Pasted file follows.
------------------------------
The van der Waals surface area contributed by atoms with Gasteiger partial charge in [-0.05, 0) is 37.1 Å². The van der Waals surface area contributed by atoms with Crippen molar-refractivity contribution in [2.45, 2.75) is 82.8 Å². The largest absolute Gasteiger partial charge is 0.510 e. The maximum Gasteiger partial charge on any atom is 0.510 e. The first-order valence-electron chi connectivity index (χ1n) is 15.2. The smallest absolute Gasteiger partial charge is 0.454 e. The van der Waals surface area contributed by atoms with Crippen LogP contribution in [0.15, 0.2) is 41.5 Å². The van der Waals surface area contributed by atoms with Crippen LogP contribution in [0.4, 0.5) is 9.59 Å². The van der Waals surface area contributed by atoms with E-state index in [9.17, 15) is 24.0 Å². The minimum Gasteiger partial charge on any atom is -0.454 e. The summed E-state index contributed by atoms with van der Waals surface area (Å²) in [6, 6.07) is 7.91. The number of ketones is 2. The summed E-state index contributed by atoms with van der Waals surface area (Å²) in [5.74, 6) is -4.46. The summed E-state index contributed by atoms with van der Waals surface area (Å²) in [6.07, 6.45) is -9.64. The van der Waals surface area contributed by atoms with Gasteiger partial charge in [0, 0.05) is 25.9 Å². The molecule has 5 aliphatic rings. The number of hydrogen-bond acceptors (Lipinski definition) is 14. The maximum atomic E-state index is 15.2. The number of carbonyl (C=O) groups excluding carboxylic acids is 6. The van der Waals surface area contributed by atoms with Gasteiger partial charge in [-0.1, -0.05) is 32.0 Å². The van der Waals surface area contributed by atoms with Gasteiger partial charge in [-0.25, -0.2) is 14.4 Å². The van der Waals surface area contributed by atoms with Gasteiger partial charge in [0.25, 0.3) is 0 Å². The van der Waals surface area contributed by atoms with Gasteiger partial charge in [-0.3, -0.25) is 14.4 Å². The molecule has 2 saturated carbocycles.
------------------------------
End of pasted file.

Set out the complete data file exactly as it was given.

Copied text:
The van der Waals surface area contributed by atoms with Gasteiger partial charge in [-0.05, 0) is 37.1 Å². The van der Waals surface area contributed by atoms with Crippen molar-refractivity contribution in [2.45, 2.75) is 82.8 Å². The largest absolute Gasteiger partial charge is 0.510 e. The maximum Gasteiger partial charge on any atom is 0.510 e. The first-order valence-electron chi connectivity index (χ1n) is 15.2. The smallest absolute Gasteiger partial charge is 0.454 e. The van der Waals surface area contributed by atoms with Crippen LogP contribution in [0.15, 0.2) is 41.5 Å². The van der Waals surface area contributed by atoms with Crippen LogP contribution in [0.4, 0.5) is 9.59 Å². The van der Waals surface area contributed by atoms with E-state index in [9.17, 15) is 24.0 Å². The minimum Gasteiger partial charge on any atom is -0.454 e. The summed E-state index contributed by atoms with van der Waals surface area (Å²) in [6, 6.07) is 7.91. The number of ketones is 2. The summed E-state index contributed by atoms with van der Waals surface area (Å²) in [5.74, 6) is -4.46. The summed E-state index contributed by atoms with van der Waals surface area (Å²) in [6.07, 6.45) is -9.64. The van der Waals surface area contributed by atoms with Gasteiger partial charge in [0, 0.05) is 25.9 Å². The molecule has 5 aliphatic rings. The number of hydrogen-bond acceptors (Lipinski definition) is 14. The maximum atomic E-state index is 15.2. The number of carbonyl (C=O) groups excluding carboxylic acids is 6. The van der Waals surface area contributed by atoms with Gasteiger partial charge in [-0.1, -0.05) is 32.0 Å². The van der Waals surface area contributed by atoms with Gasteiger partial charge in [-0.25, -0.2) is 14.4 Å². The van der Waals surface area contributed by atoms with Gasteiger partial charge in [0.25, 0.3) is 0 Å². The van der Waals surface area contributed by atoms with Gasteiger partial charge in [-0.3, -0.25) is 14.4 Å². The molecule has 2 saturated carbocycles.